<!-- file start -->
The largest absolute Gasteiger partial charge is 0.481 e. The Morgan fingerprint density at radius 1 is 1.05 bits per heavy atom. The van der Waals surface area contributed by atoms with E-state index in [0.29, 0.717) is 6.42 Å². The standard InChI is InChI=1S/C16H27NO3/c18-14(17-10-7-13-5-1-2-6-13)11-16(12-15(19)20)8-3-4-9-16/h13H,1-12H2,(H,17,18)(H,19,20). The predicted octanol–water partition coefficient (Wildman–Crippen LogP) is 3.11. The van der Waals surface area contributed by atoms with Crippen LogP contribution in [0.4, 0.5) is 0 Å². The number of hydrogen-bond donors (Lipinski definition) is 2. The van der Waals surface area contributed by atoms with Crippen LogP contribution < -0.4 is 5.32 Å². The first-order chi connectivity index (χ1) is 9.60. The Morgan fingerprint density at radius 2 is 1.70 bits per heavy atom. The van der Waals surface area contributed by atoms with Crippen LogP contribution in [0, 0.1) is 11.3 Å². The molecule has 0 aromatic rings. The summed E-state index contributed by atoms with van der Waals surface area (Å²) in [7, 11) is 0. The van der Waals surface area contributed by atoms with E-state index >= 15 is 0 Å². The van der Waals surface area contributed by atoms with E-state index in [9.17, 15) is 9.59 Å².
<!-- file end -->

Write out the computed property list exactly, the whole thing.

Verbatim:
The largest absolute Gasteiger partial charge is 0.481 e. The Morgan fingerprint density at radius 1 is 1.05 bits per heavy atom. The van der Waals surface area contributed by atoms with E-state index in [0.29, 0.717) is 6.42 Å². The standard InChI is InChI=1S/C16H27NO3/c18-14(17-10-7-13-5-1-2-6-13)11-16(12-15(19)20)8-3-4-9-16/h13H,1-12H2,(H,17,18)(H,19,20). The predicted octanol–water partition coefficient (Wildman–Crippen LogP) is 3.11. The van der Waals surface area contributed by atoms with Crippen LogP contribution in [0.4, 0.5) is 0 Å². The number of hydrogen-bond donors (Lipinski definition) is 2. The van der Waals surface area contributed by atoms with Crippen LogP contribution < -0.4 is 5.32 Å². The first-order chi connectivity index (χ1) is 9.60. The Morgan fingerprint density at radius 2 is 1.70 bits per heavy atom. The van der Waals surface area contributed by atoms with Crippen LogP contribution in [0, 0.1) is 11.3 Å². The molecule has 0 aromatic rings. The summed E-state index contributed by atoms with van der Waals surface area (Å²) in [7, 11) is 0. The van der Waals surface area contributed by atoms with E-state index >= 15 is 0 Å². The van der Waals surface area contributed by atoms with E-state index in [9.17, 15) is 9.59 Å².